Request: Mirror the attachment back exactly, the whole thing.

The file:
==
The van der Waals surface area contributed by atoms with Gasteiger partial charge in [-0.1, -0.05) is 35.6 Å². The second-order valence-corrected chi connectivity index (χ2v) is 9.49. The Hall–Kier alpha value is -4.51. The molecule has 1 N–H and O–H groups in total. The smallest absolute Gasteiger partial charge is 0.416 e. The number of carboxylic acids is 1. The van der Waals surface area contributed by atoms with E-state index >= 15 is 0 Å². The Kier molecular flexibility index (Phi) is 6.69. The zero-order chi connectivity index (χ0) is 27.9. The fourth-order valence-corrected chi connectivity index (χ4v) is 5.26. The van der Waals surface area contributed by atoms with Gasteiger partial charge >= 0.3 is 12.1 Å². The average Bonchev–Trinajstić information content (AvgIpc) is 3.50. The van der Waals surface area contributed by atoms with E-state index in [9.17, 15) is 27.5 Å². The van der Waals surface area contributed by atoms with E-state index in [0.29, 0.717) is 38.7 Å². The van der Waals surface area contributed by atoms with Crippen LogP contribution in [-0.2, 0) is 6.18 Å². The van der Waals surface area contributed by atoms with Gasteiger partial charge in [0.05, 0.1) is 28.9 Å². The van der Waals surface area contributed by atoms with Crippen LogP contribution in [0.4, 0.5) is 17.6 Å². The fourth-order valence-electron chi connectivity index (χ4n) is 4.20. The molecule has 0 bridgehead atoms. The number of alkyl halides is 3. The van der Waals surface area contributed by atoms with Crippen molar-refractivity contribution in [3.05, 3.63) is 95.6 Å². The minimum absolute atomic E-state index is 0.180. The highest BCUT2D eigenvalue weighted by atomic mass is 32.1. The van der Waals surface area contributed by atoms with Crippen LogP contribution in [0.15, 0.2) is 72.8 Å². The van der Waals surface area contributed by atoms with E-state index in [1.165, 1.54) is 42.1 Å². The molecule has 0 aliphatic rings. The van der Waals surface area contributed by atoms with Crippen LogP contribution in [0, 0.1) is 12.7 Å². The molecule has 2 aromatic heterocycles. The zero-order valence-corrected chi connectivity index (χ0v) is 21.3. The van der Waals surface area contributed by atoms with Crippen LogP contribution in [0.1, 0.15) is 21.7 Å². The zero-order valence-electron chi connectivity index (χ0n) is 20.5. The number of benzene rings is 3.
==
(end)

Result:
The van der Waals surface area contributed by atoms with Gasteiger partial charge in [-0.1, -0.05) is 35.6 Å². The second-order valence-corrected chi connectivity index (χ2v) is 9.49. The Hall–Kier alpha value is -4.51. The molecule has 1 N–H and O–H groups in total. The smallest absolute Gasteiger partial charge is 0.416 e. The number of carboxylic acids is 1. The van der Waals surface area contributed by atoms with E-state index >= 15 is 0 Å². The Kier molecular flexibility index (Phi) is 6.69. The zero-order chi connectivity index (χ0) is 27.9. The fourth-order valence-corrected chi connectivity index (χ4v) is 5.26. The van der Waals surface area contributed by atoms with Gasteiger partial charge >= 0.3 is 12.1 Å². The average Bonchev–Trinajstić information content (AvgIpc) is 3.50. The van der Waals surface area contributed by atoms with E-state index in [9.17, 15) is 27.5 Å². The van der Waals surface area contributed by atoms with E-state index in [0.29, 0.717) is 38.7 Å². The van der Waals surface area contributed by atoms with Crippen LogP contribution in [-0.2, 0) is 6.18 Å². The van der Waals surface area contributed by atoms with Gasteiger partial charge in [0.05, 0.1) is 28.9 Å². The van der Waals surface area contributed by atoms with Crippen LogP contribution in [0.4, 0.5) is 17.6 Å². The fourth-order valence-electron chi connectivity index (χ4n) is 4.20. The molecule has 0 bridgehead atoms. The number of alkyl halides is 3. The van der Waals surface area contributed by atoms with Crippen molar-refractivity contribution in [3.05, 3.63) is 95.6 Å². The minimum absolute atomic E-state index is 0.180. The highest BCUT2D eigenvalue weighted by atomic mass is 32.1. The van der Waals surface area contributed by atoms with Crippen LogP contribution in [0.15, 0.2) is 72.8 Å². The van der Waals surface area contributed by atoms with E-state index in [1.165, 1.54) is 42.1 Å². The molecule has 0 aliphatic rings. The van der Waals surface area contributed by atoms with Crippen LogP contribution in [0, 0.1) is 12.7 Å². The molecule has 2 aromatic heterocycles. The zero-order valence-corrected chi connectivity index (χ0v) is 21.3. The van der Waals surface area contributed by atoms with Crippen LogP contribution in [0.1, 0.15) is 21.7 Å². The zero-order valence-electron chi connectivity index (χ0n) is 20.5. The number of benzene rings is 3.